A recent study, for instance, hypothesizes a biophysical mechanism that may underlie migratory animal perception of the earth's magnetic field. This research is a prime example of how scientific hypotheses are generated by taking advantage of previous such revolutions.
Further, it must be emphasized that there exists a hierarchical ordering of life forms on this planet that culminates in the unique feature of humanity to go beyond our own bounded senses. This is what Vladimir Vernadsky called the Noosphere. Our ongoing survival, unlike lower species, hinges upon successive creative breakthroughs that provide us previously unknown resources.
In order for civilization to progress as rapidly as possible this uniquely human potential must be nurtured and heightened. It is the emotional correlative that accompanies great discoveries that is produced in classical forms of art which is the life blood of this creativity. It is the shared human faculty for creation and appreciation of great beauty in the arts that underlies such necessary progress.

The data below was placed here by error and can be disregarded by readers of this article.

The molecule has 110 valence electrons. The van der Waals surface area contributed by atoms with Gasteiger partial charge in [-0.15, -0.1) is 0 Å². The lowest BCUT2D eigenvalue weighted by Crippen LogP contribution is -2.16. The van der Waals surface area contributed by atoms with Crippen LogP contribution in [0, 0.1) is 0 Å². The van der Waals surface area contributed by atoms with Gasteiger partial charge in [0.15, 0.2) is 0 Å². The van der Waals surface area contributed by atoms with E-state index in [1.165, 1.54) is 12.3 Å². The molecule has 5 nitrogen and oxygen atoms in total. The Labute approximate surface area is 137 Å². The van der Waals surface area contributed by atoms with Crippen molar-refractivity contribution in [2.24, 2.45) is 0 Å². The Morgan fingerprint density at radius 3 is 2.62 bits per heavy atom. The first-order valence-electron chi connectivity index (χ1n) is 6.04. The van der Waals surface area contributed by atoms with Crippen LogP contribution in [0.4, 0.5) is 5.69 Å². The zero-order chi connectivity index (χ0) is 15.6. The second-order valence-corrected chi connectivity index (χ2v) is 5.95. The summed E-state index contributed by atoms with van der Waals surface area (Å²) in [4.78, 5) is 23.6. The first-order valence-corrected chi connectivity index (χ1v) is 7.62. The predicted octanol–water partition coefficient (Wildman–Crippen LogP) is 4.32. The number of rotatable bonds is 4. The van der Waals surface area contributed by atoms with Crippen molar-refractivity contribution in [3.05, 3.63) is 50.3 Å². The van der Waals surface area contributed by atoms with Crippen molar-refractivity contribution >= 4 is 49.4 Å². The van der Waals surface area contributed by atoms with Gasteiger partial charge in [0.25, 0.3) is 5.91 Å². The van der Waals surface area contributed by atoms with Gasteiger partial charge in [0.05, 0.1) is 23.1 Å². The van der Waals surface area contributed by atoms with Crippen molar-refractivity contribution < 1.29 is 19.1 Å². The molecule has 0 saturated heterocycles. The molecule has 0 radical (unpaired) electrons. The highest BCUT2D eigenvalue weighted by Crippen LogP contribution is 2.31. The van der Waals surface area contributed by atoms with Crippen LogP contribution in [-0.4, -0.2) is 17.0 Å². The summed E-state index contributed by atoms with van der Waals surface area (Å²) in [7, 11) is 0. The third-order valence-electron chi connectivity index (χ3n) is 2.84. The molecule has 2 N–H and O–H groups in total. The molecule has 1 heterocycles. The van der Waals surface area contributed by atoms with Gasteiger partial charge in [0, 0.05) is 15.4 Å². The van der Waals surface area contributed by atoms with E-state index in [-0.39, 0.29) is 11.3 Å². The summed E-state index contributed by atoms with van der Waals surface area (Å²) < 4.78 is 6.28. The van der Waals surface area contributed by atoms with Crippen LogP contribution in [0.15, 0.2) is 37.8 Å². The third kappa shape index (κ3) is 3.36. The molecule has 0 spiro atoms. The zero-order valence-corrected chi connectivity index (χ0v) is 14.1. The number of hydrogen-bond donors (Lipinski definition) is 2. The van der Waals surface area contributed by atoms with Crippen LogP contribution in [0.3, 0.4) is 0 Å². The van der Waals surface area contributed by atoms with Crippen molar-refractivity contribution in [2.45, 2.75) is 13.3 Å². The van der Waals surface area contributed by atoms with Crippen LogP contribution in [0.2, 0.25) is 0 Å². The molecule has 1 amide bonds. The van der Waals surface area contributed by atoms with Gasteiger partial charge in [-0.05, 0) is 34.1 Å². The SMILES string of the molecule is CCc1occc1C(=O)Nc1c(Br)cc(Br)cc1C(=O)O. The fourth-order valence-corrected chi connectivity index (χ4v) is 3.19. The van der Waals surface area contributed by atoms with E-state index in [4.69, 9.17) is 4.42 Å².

Here John Keats eloquently displays this emotion of discovery:
On first looking into Chapman’s Homer
MUCH have I travell’d in the realms of gold,
And many goodly states and kingdoms seen;
Round many western islands have I been
Which bards in fealty to Apollo hold.
Oft of one wide expanse had I been told
That deep-brow’d Homer ruled as his demesne;
Yet did I never breathe its pure serene
Till I heard Chapman speak out loud and bold:
Then felt I like some watcher of the skies
When a new planet swims into his ken;
Or like stout Cortez when with eagle eyes
He star’d at the Pacific—and all his men
Look’d at each other with a wild surmise—
Silent, upon a peak in Darien.